November 26, 2014
Mexican factory exports expanded by the most in over five years last month while consumer imports also rose, in a sign that a recovery in Latin America’s No. 2 economy may be gaining steam. Factory exports jumped 5.38 percent in October from September in seasonally adjusted terms off a contraction the prior month, the national statistics agency said on Wednesday, marking its biggest jump since August 2009. The rise was fueled by a 8.5 percent increase in auto exports, its best showing since February, and a 3.93 increase in non-auto factory exports. Most of Mexico’s exports are manufactured goods and nearly 80 percent of its exports are sent to the United States.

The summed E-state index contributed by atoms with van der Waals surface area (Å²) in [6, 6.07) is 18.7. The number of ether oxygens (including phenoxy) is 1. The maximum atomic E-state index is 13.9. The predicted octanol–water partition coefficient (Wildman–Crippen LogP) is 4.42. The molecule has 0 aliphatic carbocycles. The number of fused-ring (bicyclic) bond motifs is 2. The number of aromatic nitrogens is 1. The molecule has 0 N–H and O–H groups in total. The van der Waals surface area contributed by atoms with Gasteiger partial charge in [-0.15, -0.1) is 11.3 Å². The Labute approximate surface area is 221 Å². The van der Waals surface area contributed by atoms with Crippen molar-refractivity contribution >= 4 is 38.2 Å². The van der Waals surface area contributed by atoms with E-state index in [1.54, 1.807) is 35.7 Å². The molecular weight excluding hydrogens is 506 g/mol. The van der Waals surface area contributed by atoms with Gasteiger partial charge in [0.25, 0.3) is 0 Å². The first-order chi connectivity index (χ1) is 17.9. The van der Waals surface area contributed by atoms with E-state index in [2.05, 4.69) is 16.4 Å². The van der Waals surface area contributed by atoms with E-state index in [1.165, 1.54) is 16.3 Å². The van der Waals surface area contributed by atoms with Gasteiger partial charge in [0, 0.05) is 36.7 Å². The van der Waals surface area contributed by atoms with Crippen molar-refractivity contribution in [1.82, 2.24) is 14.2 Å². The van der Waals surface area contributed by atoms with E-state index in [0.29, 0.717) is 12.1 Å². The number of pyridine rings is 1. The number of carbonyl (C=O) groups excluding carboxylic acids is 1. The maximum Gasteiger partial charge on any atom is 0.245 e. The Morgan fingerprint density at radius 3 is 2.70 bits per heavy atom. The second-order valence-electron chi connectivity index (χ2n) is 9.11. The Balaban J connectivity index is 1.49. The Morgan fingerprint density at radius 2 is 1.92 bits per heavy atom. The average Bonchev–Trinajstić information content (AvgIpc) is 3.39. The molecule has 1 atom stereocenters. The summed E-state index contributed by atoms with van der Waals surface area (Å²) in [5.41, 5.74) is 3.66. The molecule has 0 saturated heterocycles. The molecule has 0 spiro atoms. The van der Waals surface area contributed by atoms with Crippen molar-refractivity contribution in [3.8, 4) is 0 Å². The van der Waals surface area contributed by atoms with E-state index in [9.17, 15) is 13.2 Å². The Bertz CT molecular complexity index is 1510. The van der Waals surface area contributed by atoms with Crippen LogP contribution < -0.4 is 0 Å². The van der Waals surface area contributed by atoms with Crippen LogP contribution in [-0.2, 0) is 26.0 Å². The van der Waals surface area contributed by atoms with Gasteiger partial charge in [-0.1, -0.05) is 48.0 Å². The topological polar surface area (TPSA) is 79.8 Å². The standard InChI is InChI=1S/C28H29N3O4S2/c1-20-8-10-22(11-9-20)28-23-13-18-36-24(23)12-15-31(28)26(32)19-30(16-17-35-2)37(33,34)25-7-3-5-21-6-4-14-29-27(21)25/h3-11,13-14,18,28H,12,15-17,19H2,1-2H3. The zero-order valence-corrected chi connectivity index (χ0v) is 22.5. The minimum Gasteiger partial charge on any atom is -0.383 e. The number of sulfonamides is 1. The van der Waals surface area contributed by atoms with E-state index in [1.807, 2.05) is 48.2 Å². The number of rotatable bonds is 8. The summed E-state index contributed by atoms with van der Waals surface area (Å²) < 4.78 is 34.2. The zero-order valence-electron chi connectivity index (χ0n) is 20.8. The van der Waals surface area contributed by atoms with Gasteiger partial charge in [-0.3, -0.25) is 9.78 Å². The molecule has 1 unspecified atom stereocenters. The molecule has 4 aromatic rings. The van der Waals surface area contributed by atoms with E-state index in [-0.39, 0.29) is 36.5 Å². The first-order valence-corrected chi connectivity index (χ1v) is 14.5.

November 25, 2014
November 2014 Mexico Institute
By Duncan Wood, Christopher Wilson, Alejandro Garcia
Mexicans are creative and entrepreneurial. Some of the world’s most notable and widely-used technologies have their roots in Mexico. Mexican chemist, Luis Miramontes, for instance, co-invented the progestin used in the first contraceptive pills. Mexican engineer, Guillermo González Camarena received the world’s first patent for the color television. And Mexican writer, Victor Celorio invented InstaBook, the technology that produces a perfect-bound book in one step and just two minutes. Mexico has a fine tradition of science and innovation, and President Enrique Peña Nieto is right to say, “Mexico should recognize, value, and take advantage of the great value of our human resources.” It is the Mexican entrepreneur that has been and will continue to be the strength of the nation’s economy and the driver of innovation.